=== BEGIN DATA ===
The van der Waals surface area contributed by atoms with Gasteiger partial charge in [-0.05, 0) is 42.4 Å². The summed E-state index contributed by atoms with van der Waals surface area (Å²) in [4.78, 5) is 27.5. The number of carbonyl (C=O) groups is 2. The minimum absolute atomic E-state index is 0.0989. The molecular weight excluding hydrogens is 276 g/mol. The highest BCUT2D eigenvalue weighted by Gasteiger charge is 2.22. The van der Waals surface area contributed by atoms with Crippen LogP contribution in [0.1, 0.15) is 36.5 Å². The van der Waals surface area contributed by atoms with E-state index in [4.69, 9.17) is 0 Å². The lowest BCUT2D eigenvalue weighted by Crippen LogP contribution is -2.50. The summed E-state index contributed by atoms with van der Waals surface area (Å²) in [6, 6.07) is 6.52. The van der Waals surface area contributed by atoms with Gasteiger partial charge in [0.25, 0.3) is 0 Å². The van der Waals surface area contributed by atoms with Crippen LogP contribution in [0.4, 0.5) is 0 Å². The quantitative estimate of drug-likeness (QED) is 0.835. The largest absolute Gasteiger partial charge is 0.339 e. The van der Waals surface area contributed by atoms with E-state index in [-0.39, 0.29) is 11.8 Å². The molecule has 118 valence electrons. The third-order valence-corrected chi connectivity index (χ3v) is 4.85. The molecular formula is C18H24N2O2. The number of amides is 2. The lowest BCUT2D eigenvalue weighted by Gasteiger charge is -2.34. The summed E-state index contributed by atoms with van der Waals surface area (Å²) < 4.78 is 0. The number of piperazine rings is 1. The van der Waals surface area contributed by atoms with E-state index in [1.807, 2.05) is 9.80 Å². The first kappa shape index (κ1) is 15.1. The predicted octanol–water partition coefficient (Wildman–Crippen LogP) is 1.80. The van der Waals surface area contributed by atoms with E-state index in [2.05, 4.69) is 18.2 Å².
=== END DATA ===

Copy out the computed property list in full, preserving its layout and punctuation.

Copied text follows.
The van der Waals surface area contributed by atoms with Gasteiger partial charge in [-0.05, 0) is 42.4 Å². The summed E-state index contributed by atoms with van der Waals surface area (Å²) in [4.78, 5) is 27.5. The number of carbonyl (C=O) groups is 2. The minimum absolute atomic E-state index is 0.0989. The molecular weight excluding hydrogens is 276 g/mol. The highest BCUT2D eigenvalue weighted by Gasteiger charge is 2.22. The van der Waals surface area contributed by atoms with Crippen LogP contribution in [0.1, 0.15) is 36.5 Å². The van der Waals surface area contributed by atoms with E-state index in [4.69, 9.17) is 0 Å². The lowest BCUT2D eigenvalue weighted by Crippen LogP contribution is -2.50. The summed E-state index contributed by atoms with van der Waals surface area (Å²) in [6, 6.07) is 6.52. The van der Waals surface area contributed by atoms with Gasteiger partial charge in [0.25, 0.3) is 0 Å². The van der Waals surface area contributed by atoms with Crippen LogP contribution in [0.4, 0.5) is 0 Å². The quantitative estimate of drug-likeness (QED) is 0.835. The largest absolute Gasteiger partial charge is 0.339 e. The van der Waals surface area contributed by atoms with E-state index in [-0.39, 0.29) is 11.8 Å². The molecule has 118 valence electrons. The third-order valence-corrected chi connectivity index (χ3v) is 4.85. The molecular formula is C18H24N2O2. The number of amides is 2. The lowest BCUT2D eigenvalue weighted by Gasteiger charge is -2.34. The summed E-state index contributed by atoms with van der Waals surface area (Å²) < 4.78 is 0. The number of piperazine rings is 1. The van der Waals surface area contributed by atoms with E-state index in [1.807, 2.05) is 9.80 Å². The first kappa shape index (κ1) is 15.1. The predicted octanol–water partition coefficient (Wildman–Crippen LogP) is 1.80. The van der Waals surface area contributed by atoms with E-state index in [2.05, 4.69) is 18.2 Å².